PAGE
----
August is monarch butterfly month in Minnesota, where this insect was chosen to be our official state butterfly in 2000. We see them between May and October, but we’re most aware of this wonder of an insect in later summer when their population is the greatest and when there are obvious aggregations of them roosting in trees.

Monarchs travel individually, not in flocks, but they do stop and gather together in roosting trees to spend the night, or days and nights if there is stormy weather. If there is a nearby field or natural prairie with good plants for nectar, they’ll gather there. They congregate in the late afternoon into the evening on the east sides of trees so the next morning’s sunlight can warm them up and get them going.

Monarchs continue their migration through the state during September and into October. At an average flight speed of 11 miles per hour, the first ones will reach their wintering sites in the mountain forests northwest of Mexico City close to Nov. 1.

Monarchs will fly anywhere from ground level up to 7,000 feet, the cruising altitude of many light airplanes. They save energy by riding thermals — rising air masses that lift them to favorable altitudes. Their soaring skills are so efficient that many arrive in Mexico fat and healthy, having gained weight on the trip. Yes, they do stop and drink nectar along the way.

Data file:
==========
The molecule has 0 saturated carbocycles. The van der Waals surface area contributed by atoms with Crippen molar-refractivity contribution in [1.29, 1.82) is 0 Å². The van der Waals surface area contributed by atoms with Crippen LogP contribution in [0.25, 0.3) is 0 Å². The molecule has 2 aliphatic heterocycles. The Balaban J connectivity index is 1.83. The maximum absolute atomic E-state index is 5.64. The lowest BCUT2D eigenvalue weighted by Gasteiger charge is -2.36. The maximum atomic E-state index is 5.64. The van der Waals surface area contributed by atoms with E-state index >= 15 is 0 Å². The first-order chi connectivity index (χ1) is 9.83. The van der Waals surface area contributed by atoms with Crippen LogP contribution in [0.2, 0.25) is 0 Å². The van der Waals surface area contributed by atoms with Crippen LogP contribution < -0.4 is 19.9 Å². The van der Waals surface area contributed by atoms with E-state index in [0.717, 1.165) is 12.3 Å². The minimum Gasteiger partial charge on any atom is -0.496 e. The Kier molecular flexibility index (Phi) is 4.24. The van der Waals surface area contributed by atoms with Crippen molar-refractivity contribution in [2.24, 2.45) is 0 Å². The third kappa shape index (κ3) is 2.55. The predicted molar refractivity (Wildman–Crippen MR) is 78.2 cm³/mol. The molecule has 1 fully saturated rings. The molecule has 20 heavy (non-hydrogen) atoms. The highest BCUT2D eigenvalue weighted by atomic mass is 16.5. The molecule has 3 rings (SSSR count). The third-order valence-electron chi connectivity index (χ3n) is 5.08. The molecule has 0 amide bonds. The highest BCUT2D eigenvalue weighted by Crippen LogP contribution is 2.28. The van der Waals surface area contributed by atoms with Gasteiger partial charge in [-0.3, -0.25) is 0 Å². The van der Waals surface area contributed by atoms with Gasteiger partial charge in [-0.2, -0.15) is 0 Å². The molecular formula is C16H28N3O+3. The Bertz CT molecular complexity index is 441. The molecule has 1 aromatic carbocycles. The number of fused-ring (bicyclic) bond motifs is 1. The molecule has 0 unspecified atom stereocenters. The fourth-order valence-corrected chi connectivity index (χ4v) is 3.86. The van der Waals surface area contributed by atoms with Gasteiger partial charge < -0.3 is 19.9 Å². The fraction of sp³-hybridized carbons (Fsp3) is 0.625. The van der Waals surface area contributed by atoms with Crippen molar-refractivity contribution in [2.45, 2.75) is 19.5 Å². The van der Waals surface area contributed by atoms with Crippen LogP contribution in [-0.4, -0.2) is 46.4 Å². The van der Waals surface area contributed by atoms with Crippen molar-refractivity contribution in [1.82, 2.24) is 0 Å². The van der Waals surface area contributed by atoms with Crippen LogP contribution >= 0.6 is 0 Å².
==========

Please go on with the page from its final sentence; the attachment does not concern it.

I have been tagging monarchs since the 1970s. One individual monarch butterfly tagged by two junior high students and me, their teacher, from Hopkins schools Sept. 6, 1975, on the Minnesota Landscape Arboretum prairie, was recovered on Jan. 18, 1976. Fred Urquhart, a monarch researcher from the University of Toronto, captured it in an overwintering colony in the volcanic mountains of Mexico. The butterfly flew a straight-line distance of about 1,750 miles. Ours was the first monarch ever recovered and provided the proof that monarchs from northeastern North America winter in forested mountains of Michoacan, Mexico.

Jim Gilbert’s Nature Notes are heard on WCCO Radio at 7:15 a.m. Sundays. His observations have been part of the Minnesota Weatherguide Environment Calendars since 1977, and he is the author of five books on nature in Minnesota. He taught and worked as a naturalist for 50 years.